With experimentation, you will find many mixtures that work for you.  Make a chart, for handy reference, of your favorite mixtures.

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Condensed Chart of Favorite Green Mixes.

Finally, the way you apply your pigments to paper can alter the appearance of your greens and foliage.  The first option you have is to mix your color ON THE PALETTE before you apply it to paper.  A second option is to apply separate colors TO YOUR PAPER, allowing them to mingle on your paper.  This technique creates a more varied, dynamic color mix.  Third, you could GLAZE one color over a DRY wash of another color.  Glazing and layering are similar processes.  They both change value.  Glazing uses a very thin, transparent wash of one color over another color.  When warm colors lie below a cool glaze, the resulting color mix is luminous, vibrant, and glowing.  Starting with a cool color and putting the warm color on top gives a heavier, denser glaze.

Finding a variety of natural greens to paint convincing foliage can be confusing and frustrating.  As painters, we know that ready-mixed greens are not sufficient.  Therefore, you should take some time to experiment with all the yellows, blues, and greens on your palette, adding touches of red to some of your mixtures.  Make a chart of your favorite blends for handy reference.  Experiment, and have some fun!

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Painting Decisions Along The Way…

In Greek mythology, Athena, the goddess of wisdom, sprang fully formed from Zeus’s brow. Painting, however, doesn’t work that way. Even when a painter has had many years of painting experience, the creation of a painting takes much thought and trial and error. A great picture does not necessarily happen easily, quickly, or without struggle. Beginning artists may think that with a little more experience and practice they should be able to paint well, to know what they need to paint satisfying pictures. It is not, however, a skill that you either have or you don’t. Self-taught painter Dan Scott ( drawpaintacademy.com) has described well the necessary process for ALL artists (whether beginner or advanced) to continue to evaluate and make ongoing decisions while painting every picture.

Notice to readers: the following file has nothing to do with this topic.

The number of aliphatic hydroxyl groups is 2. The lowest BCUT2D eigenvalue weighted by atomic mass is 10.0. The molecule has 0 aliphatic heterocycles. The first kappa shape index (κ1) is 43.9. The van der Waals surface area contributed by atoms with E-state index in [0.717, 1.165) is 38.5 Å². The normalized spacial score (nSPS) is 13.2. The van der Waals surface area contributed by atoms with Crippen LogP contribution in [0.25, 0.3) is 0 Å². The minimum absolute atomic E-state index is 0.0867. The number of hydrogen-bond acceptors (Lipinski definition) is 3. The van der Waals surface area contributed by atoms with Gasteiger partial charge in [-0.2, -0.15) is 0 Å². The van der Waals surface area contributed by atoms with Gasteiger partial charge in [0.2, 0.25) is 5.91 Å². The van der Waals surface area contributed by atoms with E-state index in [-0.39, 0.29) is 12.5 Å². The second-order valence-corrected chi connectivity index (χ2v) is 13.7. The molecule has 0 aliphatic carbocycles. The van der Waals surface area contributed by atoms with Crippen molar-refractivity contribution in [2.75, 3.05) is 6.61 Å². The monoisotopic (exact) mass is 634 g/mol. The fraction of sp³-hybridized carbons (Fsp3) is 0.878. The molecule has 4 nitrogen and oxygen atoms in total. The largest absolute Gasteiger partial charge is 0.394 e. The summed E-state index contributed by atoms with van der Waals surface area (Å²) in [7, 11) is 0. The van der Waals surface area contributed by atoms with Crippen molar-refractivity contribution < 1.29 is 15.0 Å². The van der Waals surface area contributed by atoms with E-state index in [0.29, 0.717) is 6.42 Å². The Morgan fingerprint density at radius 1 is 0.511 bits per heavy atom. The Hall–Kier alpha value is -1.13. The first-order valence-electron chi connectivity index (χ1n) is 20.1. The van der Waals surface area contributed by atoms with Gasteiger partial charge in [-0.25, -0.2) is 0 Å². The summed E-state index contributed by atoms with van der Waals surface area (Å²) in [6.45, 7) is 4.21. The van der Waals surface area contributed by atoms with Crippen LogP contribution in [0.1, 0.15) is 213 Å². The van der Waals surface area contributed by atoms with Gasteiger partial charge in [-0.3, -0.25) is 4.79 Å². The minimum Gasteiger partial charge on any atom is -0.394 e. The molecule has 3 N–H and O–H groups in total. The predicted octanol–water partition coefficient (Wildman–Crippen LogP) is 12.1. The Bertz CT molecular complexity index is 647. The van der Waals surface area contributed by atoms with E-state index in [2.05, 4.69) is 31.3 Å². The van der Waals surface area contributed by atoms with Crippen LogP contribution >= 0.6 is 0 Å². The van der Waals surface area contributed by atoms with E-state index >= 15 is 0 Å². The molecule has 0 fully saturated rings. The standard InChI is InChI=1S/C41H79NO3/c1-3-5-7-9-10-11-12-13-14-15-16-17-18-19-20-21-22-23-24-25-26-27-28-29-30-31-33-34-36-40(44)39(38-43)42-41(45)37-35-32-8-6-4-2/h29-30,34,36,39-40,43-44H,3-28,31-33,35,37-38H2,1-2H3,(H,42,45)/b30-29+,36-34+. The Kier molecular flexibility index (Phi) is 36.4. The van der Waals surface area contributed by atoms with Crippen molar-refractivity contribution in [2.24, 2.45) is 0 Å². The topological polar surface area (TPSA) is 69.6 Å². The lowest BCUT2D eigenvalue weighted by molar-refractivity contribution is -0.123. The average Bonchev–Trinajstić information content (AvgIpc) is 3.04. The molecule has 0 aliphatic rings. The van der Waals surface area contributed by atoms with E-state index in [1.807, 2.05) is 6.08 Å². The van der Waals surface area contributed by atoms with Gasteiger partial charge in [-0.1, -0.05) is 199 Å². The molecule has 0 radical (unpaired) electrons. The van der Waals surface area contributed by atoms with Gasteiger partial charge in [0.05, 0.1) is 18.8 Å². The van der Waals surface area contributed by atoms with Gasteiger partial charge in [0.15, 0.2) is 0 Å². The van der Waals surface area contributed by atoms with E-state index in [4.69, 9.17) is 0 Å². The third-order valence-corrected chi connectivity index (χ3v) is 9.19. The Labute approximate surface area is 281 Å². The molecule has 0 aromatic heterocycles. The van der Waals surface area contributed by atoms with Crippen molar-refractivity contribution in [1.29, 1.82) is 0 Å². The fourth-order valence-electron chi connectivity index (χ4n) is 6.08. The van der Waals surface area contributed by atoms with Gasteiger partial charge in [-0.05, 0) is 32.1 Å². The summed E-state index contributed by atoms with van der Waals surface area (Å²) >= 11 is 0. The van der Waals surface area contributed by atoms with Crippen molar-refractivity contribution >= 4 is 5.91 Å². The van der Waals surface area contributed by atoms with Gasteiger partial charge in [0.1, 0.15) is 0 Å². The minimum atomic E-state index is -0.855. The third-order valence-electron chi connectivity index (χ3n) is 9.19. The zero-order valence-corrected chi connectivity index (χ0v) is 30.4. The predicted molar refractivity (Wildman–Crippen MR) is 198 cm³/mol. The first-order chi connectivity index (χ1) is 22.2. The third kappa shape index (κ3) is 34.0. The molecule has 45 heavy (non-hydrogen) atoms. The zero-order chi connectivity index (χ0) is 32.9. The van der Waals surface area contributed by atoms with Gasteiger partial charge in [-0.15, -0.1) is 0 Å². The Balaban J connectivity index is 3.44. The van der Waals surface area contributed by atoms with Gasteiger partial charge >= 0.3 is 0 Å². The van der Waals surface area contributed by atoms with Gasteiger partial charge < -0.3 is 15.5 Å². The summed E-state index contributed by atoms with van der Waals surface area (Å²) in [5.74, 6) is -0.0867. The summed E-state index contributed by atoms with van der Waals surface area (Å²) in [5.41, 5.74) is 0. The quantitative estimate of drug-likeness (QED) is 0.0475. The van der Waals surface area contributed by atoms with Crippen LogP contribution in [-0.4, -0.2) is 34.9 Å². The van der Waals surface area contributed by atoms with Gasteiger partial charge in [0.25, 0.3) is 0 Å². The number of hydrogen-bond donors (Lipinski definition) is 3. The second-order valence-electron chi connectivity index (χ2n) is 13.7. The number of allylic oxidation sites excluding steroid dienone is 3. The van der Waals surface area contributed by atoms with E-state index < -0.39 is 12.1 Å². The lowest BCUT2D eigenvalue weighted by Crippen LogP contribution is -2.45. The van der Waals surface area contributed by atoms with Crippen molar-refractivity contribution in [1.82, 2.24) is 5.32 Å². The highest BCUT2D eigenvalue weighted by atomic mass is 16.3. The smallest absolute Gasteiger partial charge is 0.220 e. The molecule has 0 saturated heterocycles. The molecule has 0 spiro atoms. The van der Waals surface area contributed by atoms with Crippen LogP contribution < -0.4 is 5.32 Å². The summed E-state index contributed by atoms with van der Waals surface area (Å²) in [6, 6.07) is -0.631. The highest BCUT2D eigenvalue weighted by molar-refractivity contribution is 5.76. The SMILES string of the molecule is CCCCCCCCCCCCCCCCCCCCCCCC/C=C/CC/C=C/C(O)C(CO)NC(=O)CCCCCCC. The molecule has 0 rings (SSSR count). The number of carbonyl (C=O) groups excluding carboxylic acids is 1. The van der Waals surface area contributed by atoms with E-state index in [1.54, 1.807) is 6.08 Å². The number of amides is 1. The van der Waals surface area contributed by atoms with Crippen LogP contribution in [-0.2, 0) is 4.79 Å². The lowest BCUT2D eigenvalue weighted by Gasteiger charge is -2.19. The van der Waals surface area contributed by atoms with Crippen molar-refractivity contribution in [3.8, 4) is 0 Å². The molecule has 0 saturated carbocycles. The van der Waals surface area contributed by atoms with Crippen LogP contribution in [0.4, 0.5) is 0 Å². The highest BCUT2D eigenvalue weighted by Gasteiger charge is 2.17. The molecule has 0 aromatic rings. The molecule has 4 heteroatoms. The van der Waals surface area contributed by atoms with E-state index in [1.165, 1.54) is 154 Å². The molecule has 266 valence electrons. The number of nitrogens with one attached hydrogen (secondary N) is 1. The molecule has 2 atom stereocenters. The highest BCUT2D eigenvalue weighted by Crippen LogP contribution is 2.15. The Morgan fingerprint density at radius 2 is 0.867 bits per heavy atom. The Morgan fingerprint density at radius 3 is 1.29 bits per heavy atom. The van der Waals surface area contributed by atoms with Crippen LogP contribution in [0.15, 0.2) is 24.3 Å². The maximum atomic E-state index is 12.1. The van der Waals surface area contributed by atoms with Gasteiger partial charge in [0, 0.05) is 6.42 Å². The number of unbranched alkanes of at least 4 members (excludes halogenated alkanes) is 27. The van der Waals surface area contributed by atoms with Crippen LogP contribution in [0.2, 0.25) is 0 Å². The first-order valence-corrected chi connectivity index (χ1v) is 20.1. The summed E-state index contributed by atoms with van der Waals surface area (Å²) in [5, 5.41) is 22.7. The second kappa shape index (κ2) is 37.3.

Dan Scott writes:

“Something you may have noticed from watching my painting demonstrations is that it is not a straight-line path from start to finish. There are all kinds of twists and turns as the painting progresses.

It starts with a rough vision in my head – what I think the painting will end up looking like. Then, more often than not, that idea morphs and transforms as my brush hits the canvas.

I go in a different direction with my colors. I change the position of that tree. I make mistakes I need to fix (and mistakes which I cannot fix). I realize my color palette cannot mix some of the colors I need, and so on…

By the end, the painting sometimes only has a slight resemblance to my initial vision. But that is OK.

This is why I don’t like to talk as if there is some kind of set formula for creating a painting. Of course, I do use certain techniques and processes over and over again, but I always try to remain flexible in my approach.

I prefer to treat painting as a “choose your own path” kind of thing, or in other words, a long string of decisions and problems you need to solve. The outcome depends on the quality of your decisions along the way, not how well you are able to stick to some predetermined path or process.

All the techniques, processes, tips, hacks and tricks are just tools at my disposal to help me along the way. Nothing more, nothing less.

So, if there is anything you should take away from my painting demonstrations, it is not how to go about creating a painting from start to finish, it is how to make decisions.”